Cataract is a clouding of the lens in the eye, which most commonly occurs due to increasing age. This can only be treated with an operation, and the aim of this review was to assess two different surgical methods. The first, called manual small incision cataract surgery (MSICS) involves using instruments to remove the lens from the eye through a small incision. The second, phacoemulsification, involves using a high frequency ultrasound probe to fragment the lens, and this machine also removes the lens fragments from the eye.
We searched the literature in July 2013 and identified eight randomised controlled trials that compared these two techniques. These included a total of 1708 participants randomly allocated to MSICS or phacoemulsification. The studies were carried out in India, Nepal and South Africa.
Not all studies reported the outcomes of visual acuity that we aimed to assess, making it difficult to draw definite conclusions. Better uncorrected visual acuity was seen in the short term with phacoemulsification; however, there were no differences in best-corrected visual acuity (i.e. after correction with spectacles). There appeared to be no significant difference regarding uncorrected visual acuity between the two techniques at six months in the one trial that reported at that time point. There was a lack of long-term data (one year or more after surgery). Very few participants were reported to have poor visual outcomes or complications (such as posterior capsule rupture) from the surgery. The cost of phacoemulsification was documented in one study only, and this was more than four times the cost of MSICS.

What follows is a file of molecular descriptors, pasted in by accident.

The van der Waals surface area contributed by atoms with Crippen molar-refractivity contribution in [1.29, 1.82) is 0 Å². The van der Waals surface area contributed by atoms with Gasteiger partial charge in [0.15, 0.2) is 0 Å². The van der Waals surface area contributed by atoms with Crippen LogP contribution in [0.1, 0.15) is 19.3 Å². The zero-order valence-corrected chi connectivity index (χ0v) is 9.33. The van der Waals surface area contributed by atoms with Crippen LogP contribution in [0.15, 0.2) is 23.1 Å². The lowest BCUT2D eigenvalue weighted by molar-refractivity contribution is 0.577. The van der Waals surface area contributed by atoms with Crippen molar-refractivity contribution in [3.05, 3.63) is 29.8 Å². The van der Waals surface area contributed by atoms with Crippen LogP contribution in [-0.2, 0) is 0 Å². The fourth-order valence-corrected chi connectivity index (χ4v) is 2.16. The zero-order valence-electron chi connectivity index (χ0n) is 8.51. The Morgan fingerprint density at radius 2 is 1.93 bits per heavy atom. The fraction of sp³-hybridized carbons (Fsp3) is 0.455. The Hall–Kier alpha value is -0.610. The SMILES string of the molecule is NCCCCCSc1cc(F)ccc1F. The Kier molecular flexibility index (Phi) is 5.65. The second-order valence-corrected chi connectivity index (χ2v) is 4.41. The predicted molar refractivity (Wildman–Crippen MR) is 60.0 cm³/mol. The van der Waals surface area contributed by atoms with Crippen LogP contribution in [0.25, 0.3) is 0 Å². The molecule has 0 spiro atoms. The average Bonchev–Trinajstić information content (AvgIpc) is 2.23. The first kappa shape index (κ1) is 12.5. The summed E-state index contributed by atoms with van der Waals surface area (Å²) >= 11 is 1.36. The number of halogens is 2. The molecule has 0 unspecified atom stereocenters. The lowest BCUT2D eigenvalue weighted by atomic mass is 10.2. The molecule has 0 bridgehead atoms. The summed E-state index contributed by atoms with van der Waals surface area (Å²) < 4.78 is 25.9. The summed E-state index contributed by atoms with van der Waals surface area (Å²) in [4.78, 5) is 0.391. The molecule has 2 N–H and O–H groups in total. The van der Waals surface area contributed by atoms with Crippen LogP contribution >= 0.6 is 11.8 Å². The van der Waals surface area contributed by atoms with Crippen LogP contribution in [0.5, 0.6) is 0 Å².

In this setting, the two techniques appear to be comparable in terms of visual acuity outcomes and complications. However further studies with a longer follow-up period are needed to better assess these outcomes.
On the basis of this review, removing cataract by phacoemulsification may result in better UCVA in the short term (up to three months after surgery) compared to MSICS, but similar BCVA. There is a lack of data on long-term visual outcome. The review is currently underpowered to detect differences for rarer outcomes, including poor visual outcome. In view of the lower cost of MSICS, this may be a favourable technique in the patient populations examined in these studies, where high volume surgery is a priority. Further studies are required with longer-term follow-up to better assess visual outcomes and complications which may develop over time such as posterior capsule opacification.
Age-related cataract is a major cause of blindness and visual morbidity worldwide. It is therefore important to establish the optimal technique of lens removal in cataract surgery.
To compare manual small incision cataract surgery (MSICS) and phacoemulsification techniques.